An historian weighs in on the roots of attacks against images militants consider blasphemous.
Jihadists from the Islamic State group have destroyed ancient sites and museum pieces in Syria and Iraq in the last two years but that is just the latest example of extremists attacking religious buildings or art.
Historian Francois Boespflug, a French former Catholic priest, tells AFP about the roots of attacks against images that the perpetrators consider to be blasphemous or idol worship.
What is the common thread between the destruction of the giant Buddhas of Bamiyan in Afghanistan by the Taliban in 2001, the mausoleums of Timbuktu in Mali by Al Qaeda-linked militants and two of the most important temples in the Syrian city of Palmyra by militants from the Islamic State group?
“When an image is considered to convey contempt or is the object of a cult that extremists consider fetishist, they react as if they have been insulted themselves. Destroying artifacts in [the Iraqi city of] Mosul should be the least of the jihadists’ strategic concerns. They do it because they want to cultivate their reputation as ultra-pious Muslims, faithful to the Quran—condemning idols is almost a leitmotiv. But it has a double bonus for the extremists because it allows them to thumb their noses at the West and to all those who love art for art’s sake.”
Divine representation is banned in the Holy Scriptures, so how does one explain how Christianity has created such a large body of artistic work, in churches, for example?
“In fact Christianity started off, for two centuries, without any images, keeping true to the Jewish tradition. Judaism, because it has never been in the position of the dominant political power, has been far less iconoclastic. The two religions, which have been the most iconoclastic are Islam and Christianity—in the case of the latter, with the destruction of effigies of pagan gods. But Christians then felt liberated from the ban set out in the Ten Commandments—insofar as God became man, it seemed almost contrary to the incarnation never to represent him.”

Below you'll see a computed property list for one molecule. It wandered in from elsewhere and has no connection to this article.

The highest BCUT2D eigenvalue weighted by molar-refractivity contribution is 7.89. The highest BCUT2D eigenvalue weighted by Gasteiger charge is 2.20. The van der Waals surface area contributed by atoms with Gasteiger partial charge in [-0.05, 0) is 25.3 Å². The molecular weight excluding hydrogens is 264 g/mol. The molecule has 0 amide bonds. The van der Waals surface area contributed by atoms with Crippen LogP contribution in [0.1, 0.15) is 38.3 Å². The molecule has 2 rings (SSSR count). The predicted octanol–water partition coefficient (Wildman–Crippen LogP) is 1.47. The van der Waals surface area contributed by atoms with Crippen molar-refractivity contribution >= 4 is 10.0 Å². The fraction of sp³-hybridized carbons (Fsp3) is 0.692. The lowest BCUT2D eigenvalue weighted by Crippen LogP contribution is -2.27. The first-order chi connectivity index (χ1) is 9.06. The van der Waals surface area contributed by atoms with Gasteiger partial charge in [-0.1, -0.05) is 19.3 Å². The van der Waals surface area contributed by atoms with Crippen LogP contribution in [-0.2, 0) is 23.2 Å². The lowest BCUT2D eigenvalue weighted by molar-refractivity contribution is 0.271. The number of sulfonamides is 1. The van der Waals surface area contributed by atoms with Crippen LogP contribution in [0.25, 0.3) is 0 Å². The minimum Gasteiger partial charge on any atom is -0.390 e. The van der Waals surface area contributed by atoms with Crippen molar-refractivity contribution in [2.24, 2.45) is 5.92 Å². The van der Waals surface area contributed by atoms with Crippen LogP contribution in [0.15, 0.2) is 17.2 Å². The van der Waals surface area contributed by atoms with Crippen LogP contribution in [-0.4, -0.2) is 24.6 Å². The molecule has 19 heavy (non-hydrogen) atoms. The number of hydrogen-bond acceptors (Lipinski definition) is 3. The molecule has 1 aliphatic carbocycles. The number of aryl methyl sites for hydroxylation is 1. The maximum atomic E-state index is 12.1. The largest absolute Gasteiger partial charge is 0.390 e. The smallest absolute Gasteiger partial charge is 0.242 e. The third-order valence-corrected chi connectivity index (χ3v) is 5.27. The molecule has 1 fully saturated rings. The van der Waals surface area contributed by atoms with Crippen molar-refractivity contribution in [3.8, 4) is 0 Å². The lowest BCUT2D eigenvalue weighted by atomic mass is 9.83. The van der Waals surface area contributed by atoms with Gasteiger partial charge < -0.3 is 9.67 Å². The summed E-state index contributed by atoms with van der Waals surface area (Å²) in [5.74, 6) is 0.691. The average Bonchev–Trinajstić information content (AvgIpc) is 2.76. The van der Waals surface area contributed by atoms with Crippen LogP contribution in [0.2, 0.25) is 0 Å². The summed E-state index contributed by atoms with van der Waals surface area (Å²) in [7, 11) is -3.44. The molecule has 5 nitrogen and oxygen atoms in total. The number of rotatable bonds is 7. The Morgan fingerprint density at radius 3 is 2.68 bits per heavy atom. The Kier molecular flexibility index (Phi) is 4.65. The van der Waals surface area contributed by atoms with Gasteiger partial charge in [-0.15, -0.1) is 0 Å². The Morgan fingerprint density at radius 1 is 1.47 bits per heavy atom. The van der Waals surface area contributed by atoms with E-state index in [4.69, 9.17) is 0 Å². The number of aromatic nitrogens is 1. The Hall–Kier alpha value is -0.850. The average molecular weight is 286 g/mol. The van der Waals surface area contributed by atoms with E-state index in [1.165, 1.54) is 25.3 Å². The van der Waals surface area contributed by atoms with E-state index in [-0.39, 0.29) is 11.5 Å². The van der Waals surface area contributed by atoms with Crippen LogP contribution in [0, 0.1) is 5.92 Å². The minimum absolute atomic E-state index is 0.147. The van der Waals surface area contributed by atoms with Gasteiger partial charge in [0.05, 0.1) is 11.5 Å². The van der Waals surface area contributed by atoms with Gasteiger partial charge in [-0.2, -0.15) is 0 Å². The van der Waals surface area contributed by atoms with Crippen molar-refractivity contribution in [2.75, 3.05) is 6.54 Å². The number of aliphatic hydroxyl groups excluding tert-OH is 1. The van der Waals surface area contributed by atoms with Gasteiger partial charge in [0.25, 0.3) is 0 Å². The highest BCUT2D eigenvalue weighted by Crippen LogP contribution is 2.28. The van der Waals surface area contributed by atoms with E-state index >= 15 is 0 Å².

This relative tolerance from the Catholic Church has not prevented Catholic fundamentalists from violently rejecting works of art. What is behind this?
“Most Christian extremists who act in this way claim they do so because of blasphemy. But this concept of blasphemy has been gradually removed from the criminal law of most European nations. In the Christian religion there is a kind of hierarchy of images to be respected: God the Father and Jesus are at the top, then comes the Virgin Mary with child… While the scenes in Jean-Luc Godard’s film Hail Mary [note: in which the director brings a virgin birth into a modern setting] were quite modest, protesters who set fire to a cinema showing the film in the French city of Tours in 1985 were expressing an attitude of ‘get your hands off the Holy Mary’.”
On the other hand, are fundamentalist groups ever tempted to transform art into an instrument of influence or propaganda?
“Many of these movements do so by adopting a form of pious spreading of the Christian message, using representations that do not even purport to be artistic: they are Sulpician images, a little kitsch. You find them in the United States among Pentecostal movements or in the Mormon faith, whose iconography is dripping with sentimentality. They feel rather uncomfortable about abstraction of the sort you find in the Rothko Chapel in Texas [note: which is hung with 14 paintings by the artist Mark Rothko], with its large quintessential flat surfaces.
“We have to understand that religious art has a function that is not primarily about wrongdoing, but rather about instruction, emotion and recollection. If our age wanted to believe that religion was compatible with provocation, it’s noticeable that most Christians show no interest in contemporary art forms!
“As for extreme Islamists, the very idea of subversive art that society could rejoice in as a manifestation of freedom and creativity is alien to them. Instead, the message is rather ‘we are going to install sharia law on the face of the Earth’… We have to read into their acts of destruction something rather more than just a few extremists protesting against a play in Paris [because of its content].”